If you know of any good locations that are nice and maybe alittle quiet, let me know.
Ps. You guys are always welcome if I do get one.
Ps. you guys are always welcome if I get one.
ignore the repeats, its hard to type and see right on a ipod.
This is a tough one to answer since it really depends on what you like. If you like a high-paced lifestyle the city’s the way to go. But if you’re more laid back, I’d settle somewhere outside the city. You could also look at suburbs surrounding large metropolitan areas for a nice compromise.
When I lived in Japan, I was in a suburb of Osaka. It was a good 40 min train ride so it was really quiet and nice where I lived. I absolutely loved it since it was close enough to the city to go back and forth, but far enough away to be able to escape the madness.
If you want to live near Tokyo, I would recommend looking around the Yokohama area or along the Tokyo/Chiba border. I’m a big fan of these two areas.
In the movie My Neighbor Totoro, as well as other anime that I’ve seen, people make a face where they stick out their tongues, close one eye, and pull down their other eye with their index finger. I’ve been told this is equivalent to the US middle finger but I can’t find any information on it online. Do you know what this means?
I was just watching the Japanese movie, “Ringu”, or in America, “The Ring”
At Yokomo’s funeral or whatever, the little boy Yoichi looked up at her memorial and placed his finger in between his eyes. Is this some sort of respect symbol or what?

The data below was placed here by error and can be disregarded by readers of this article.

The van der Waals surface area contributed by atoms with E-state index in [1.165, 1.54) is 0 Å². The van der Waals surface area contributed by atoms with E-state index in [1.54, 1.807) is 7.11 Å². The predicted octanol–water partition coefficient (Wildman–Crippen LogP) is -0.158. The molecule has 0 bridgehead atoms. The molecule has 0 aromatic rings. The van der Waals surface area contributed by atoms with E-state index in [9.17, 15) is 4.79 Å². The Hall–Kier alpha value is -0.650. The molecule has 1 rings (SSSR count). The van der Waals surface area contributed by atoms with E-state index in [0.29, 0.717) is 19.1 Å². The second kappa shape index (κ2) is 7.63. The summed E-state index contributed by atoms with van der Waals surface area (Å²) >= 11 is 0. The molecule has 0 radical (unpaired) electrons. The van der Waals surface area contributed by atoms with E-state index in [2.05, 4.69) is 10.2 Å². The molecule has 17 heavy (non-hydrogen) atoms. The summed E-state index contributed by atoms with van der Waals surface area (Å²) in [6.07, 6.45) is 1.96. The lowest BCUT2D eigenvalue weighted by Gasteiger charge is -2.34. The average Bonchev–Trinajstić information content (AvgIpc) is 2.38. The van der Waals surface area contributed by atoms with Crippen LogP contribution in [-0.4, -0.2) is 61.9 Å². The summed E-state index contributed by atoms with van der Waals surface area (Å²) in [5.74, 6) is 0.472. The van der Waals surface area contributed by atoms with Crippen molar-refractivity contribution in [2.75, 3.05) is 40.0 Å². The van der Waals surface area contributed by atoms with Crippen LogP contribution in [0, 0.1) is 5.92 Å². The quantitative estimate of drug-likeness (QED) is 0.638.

Ashley - That is the “Akanbeh” face - it’s a childish thing, very similar to the American “Nanny nanny boo boo” or sticking your tongue out at someone, sometimes it’s shortened to just saying “Beh!”
My funniest adventures with hand gestures both involve the “come here” gesture. When I was in Japan, I went skiing with my uncle. He was taking a photo and made that gesture. I misunderstood it as “back up” - I nearly backed off the mountain! Then my cousin came to America and tried to perform our one fingered “come here” gesture - however, she used her middle finger so the person she was beckoning was quite startled!
I was reading through the comments and I did not see an explaination as to why one should not use the traditional American gesture for “Come Here”. I was told that this was in fact the gesture in Japan that was equal to the middle finger in America. Is this true?
What’s the symbol where you do the peace sign with the thumb out and the palm facing the person who is gesturing? I’ve seen it in a few animes…. Is it an actual gesture or is it just nonsense?
wow so helpful! LOVE this show!
Okay the come here american style is used more for pets. I would not use it but they understand if you do because its your culture. They know you are not calling them like that but its just the opposite. Sorry for short post I am sleepy!
Hi, thank you in advance for any light you can shed on this for me.
I was watching an episode of Witch Hunter Robin called “Simple Mind” and the character Yurika Dojima makes a gesture like: hand open with palm up in front of her face and her tongue stuck out–the motion she made reminded me of a dog lapping up water. She did this after she discovered she and Robin had been fooled or “blind” to the truth. What does this mean?
Very informative video. I just have one question. Is there a particular hand gesture to say that someone is crazy or weird? In the U.S. you make circles by your temple with your pointer finger. Is it similar in Japan? Is it completely different?
Thanks again for making the video! It was great.